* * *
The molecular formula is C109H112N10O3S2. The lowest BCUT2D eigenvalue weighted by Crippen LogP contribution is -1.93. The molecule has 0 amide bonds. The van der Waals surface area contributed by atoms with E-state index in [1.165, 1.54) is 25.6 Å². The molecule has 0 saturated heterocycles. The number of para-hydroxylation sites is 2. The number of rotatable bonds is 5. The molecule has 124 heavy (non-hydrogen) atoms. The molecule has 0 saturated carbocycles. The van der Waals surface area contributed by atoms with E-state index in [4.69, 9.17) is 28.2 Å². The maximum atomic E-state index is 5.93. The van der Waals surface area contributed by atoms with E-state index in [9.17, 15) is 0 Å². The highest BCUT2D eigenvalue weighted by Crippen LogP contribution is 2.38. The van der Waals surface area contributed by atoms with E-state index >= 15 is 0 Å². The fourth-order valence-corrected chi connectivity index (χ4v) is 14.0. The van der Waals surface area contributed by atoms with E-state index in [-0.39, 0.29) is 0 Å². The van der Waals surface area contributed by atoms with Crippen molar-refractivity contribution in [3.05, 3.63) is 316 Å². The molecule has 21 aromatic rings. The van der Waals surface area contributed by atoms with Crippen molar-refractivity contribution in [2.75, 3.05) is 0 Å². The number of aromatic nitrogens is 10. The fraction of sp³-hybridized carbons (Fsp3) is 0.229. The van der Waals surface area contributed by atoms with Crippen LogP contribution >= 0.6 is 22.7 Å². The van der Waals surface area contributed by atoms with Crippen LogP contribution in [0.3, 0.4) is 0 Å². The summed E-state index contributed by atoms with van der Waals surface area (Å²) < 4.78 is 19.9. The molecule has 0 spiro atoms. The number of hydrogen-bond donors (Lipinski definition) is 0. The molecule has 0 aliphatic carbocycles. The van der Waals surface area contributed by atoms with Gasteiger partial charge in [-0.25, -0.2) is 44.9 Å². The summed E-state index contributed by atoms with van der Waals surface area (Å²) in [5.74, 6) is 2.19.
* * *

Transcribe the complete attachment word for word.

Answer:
The molecular formula is C109H112N10O3S2. The lowest BCUT2D eigenvalue weighted by Crippen LogP contribution is -1.93. The molecule has 0 amide bonds. The van der Waals surface area contributed by atoms with E-state index in [1.165, 1.54) is 25.6 Å². The molecule has 0 saturated heterocycles. The number of para-hydroxylation sites is 2. The number of rotatable bonds is 5. The molecule has 124 heavy (non-hydrogen) atoms. The molecule has 0 saturated carbocycles. The van der Waals surface area contributed by atoms with E-state index in [4.69, 9.17) is 28.2 Å². The maximum atomic E-state index is 5.93. The van der Waals surface area contributed by atoms with E-state index in [9.17, 15) is 0 Å². The highest BCUT2D eigenvalue weighted by Crippen LogP contribution is 2.38. The van der Waals surface area contributed by atoms with E-state index >= 15 is 0 Å². The fourth-order valence-corrected chi connectivity index (χ4v) is 14.0. The van der Waals surface area contributed by atoms with E-state index in [-0.39, 0.29) is 0 Å². The van der Waals surface area contributed by atoms with Crippen molar-refractivity contribution in [3.05, 3.63) is 316 Å². The molecule has 21 aromatic rings. The van der Waals surface area contributed by atoms with Crippen molar-refractivity contribution in [2.75, 3.05) is 0 Å². The number of aromatic nitrogens is 10. The fraction of sp³-hybridized carbons (Fsp3) is 0.229. The van der Waals surface area contributed by atoms with Crippen LogP contribution >= 0.6 is 22.7 Å². The van der Waals surface area contributed by atoms with Crippen LogP contribution in [0.3, 0.4) is 0 Å². The summed E-state index contributed by atoms with van der Waals surface area (Å²) < 4.78 is 19.9. The molecule has 0 spiro atoms. The number of hydrogen-bond donors (Lipinski definition) is 0. The molecule has 0 aliphatic carbocycles. The van der Waals surface area contributed by atoms with Gasteiger partial charge in [-0.25, -0.2) is 44.9 Å². The summed E-state index contributed by atoms with van der Waals surface area (Å²) in [5.74, 6) is 2.19.